Sunday, April 26, 2009
Today was the first Veggie Pride Parade ever held in Los Angeles. The event was coordinated by the animal sanctuary Animal Acres and included a 5k walk through Culver City/Venice, vendors, music, keynote speakers, and a ton of enthusiastic people.
I arrived on the scene to find a slew of people dressed as different animals (the gamut ran from a giraffe to a penguin to Disney characters), fruits and veggies, and even a block of tofu. That's not how I roll, but I was clad for the cause in a rockin' Secret Society of Vegans t-shirt.
The walk got on its way with chants of "What do we want? A vegan world! When do we want it? Now!" and "Go green! Be vegan! Save the world!" Creative and bold posters peppered crowd, as well. The number of cars that drove by honking in support was astounding. There was even a little "keeping the peace" police presence.
I talked to a number of people I'd not normally encounter face-to-face; people like the associate editor of Vegetarian Times, who patiently listened as I voiced my desire for the magazine to have more vegan representation, the couple behind Vegetarians in Paradise, the manager of the restaurant Seed, and Rory Freedman of the Skinny Bitch series (she was also a keynote speaker at the event).
Of course, I was also able to spend time with fantastic people I already knew, including the amazing Melisser and Strummer of The Urban Housewife and Strummer Calling, Kim from C'est la V, the couple behind Happy Cow, many of my true life friends who are immensely important to me (you know who you are), and some people who I hope will become new friends.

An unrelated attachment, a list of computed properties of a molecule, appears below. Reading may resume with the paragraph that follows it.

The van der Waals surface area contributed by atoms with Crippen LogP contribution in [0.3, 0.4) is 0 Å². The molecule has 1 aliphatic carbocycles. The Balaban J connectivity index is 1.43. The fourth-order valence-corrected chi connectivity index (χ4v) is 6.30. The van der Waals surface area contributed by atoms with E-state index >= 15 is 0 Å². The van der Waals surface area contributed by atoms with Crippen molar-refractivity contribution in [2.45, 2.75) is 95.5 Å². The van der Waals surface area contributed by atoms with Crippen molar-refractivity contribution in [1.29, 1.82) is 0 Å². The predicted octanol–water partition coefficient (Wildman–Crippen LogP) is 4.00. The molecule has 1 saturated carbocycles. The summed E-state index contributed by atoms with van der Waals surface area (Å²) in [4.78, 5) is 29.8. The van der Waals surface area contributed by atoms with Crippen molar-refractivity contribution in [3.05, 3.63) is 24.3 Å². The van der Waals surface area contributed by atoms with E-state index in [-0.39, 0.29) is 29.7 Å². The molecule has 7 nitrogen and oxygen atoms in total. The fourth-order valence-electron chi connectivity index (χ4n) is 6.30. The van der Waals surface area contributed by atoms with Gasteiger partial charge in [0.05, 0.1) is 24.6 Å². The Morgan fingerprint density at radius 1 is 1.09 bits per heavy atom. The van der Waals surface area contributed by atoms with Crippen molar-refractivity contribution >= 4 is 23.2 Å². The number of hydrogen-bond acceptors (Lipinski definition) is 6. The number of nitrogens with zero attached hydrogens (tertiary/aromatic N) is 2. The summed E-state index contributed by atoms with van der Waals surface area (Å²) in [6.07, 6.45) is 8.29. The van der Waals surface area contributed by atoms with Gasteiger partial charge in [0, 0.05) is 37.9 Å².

It was a beautiful, sunny day and nothing short of a perfect celebration of veganism.
Wednesday, April 15, 2009
Saturday evening, a fellow vegan and I whipped up this fantastic pasta dish using just what was on hand in my kitchen. It was immensely fun cooking with and for someone else. Here's what we did:
Wild Rice Penne
16 oz. Organic Wild Rice Pasta (or pasta of your choice)
12 oz. Morningstar Farms Grillers Crumbles
2 ripe tomatoes
14.6 oz. jar water-packed artichoke hearts
7 oz. green pimento-stuffed olives
freshly ground black pepper to taste
Bring a large pot of water to a boil. Add pasta and cook according to package directions.
Heat a skillet and add the Grillers Crumbles. Cook over a medium-high flame until completely heated through and browned.
Meanwhile, dice the tomatoes, quarter the artichoke hearts, and cut the olives in half width-wise.
Once the pasta is cooked to your preference, drain it completely and return it to the pot in which it cooked. Add the Grillers Crumbles, then add the tomatoes, artichoke hearts, and olives. Stir to thoroughly combine. Add freshly ground black pepper to taste and stir again to distribute. Serve and devour!
Sunday, April 12, 2009
I was fortunate to be invited to the Health Freedom Expo in Long Beach two Saturdays ago, where I checked out products both bizarre and interesting, and chatted with volunteers from Animal Acres. John Robbins was supposed to speak, but had to bow out due to a death in the family, so the two of us vegans were pretty bummed to have missed him.
In another stroke of luck, though, Samosa House had a booth set up with delicious vegan options for our lunch. We shared the jackfruit, dal, rice, and samosa pictured above. Regardless of how un-photogenic our meal was, each dish had the perfect texture and amount of spice. I'm so happy I was finally able to try their food, since I'd heard so much about it from other L.A. vegans. I just might have to check out their storefront next time I'm in the area.